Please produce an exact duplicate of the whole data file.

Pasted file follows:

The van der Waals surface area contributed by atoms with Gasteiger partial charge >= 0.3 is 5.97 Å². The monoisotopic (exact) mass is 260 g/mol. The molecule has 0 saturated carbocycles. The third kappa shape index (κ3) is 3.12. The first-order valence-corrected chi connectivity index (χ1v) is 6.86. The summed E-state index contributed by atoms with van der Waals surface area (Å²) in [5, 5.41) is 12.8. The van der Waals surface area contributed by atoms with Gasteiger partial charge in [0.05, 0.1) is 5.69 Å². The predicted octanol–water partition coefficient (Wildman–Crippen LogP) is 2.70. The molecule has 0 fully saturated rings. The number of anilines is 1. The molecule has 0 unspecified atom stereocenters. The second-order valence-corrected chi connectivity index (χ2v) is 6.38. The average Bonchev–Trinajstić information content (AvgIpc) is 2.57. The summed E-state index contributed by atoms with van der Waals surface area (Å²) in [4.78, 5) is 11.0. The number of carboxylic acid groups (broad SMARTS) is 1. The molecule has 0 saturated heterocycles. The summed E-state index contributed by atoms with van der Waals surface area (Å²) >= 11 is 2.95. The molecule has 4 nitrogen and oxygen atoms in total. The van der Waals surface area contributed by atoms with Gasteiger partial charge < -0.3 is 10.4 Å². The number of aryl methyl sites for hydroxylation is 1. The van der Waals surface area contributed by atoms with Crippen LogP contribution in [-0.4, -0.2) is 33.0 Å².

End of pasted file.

The van der Waals surface area contributed by atoms with Gasteiger partial charge >= 0.3 is 5.97 Å². The monoisotopic (exact) mass is 260 g/mol. The molecule has 0 saturated carbocycles. The third kappa shape index (κ3) is 3.12. The first-order valence-corrected chi connectivity index (χ1v) is 6.86. The summed E-state index contributed by atoms with van der Waals surface area (Å²) in [5, 5.41) is 12.8. The van der Waals surface area contributed by atoms with Gasteiger partial charge in [0.05, 0.1) is 5.69 Å². The predicted octanol–water partition coefficient (Wildman–Crippen LogP) is 2.70. The molecule has 0 fully saturated rings. The number of anilines is 1. The molecule has 0 unspecified atom stereocenters. The second-order valence-corrected chi connectivity index (χ2v) is 6.38. The average Bonchev–Trinajstić information content (AvgIpc) is 2.57. The summed E-state index contributed by atoms with van der Waals surface area (Å²) in [4.78, 5) is 11.0. The number of carboxylic acid groups (broad SMARTS) is 1. The molecule has 0 saturated heterocycles. The summed E-state index contributed by atoms with van der Waals surface area (Å²) >= 11 is 2.95. The molecule has 4 nitrogen and oxygen atoms in total. The van der Waals surface area contributed by atoms with Gasteiger partial charge < -0.3 is 10.4 Å². The number of aryl methyl sites for hydroxylation is 1. The van der Waals surface area contributed by atoms with Crippen LogP contribution in [-0.4, -0.2) is 33.0 Å².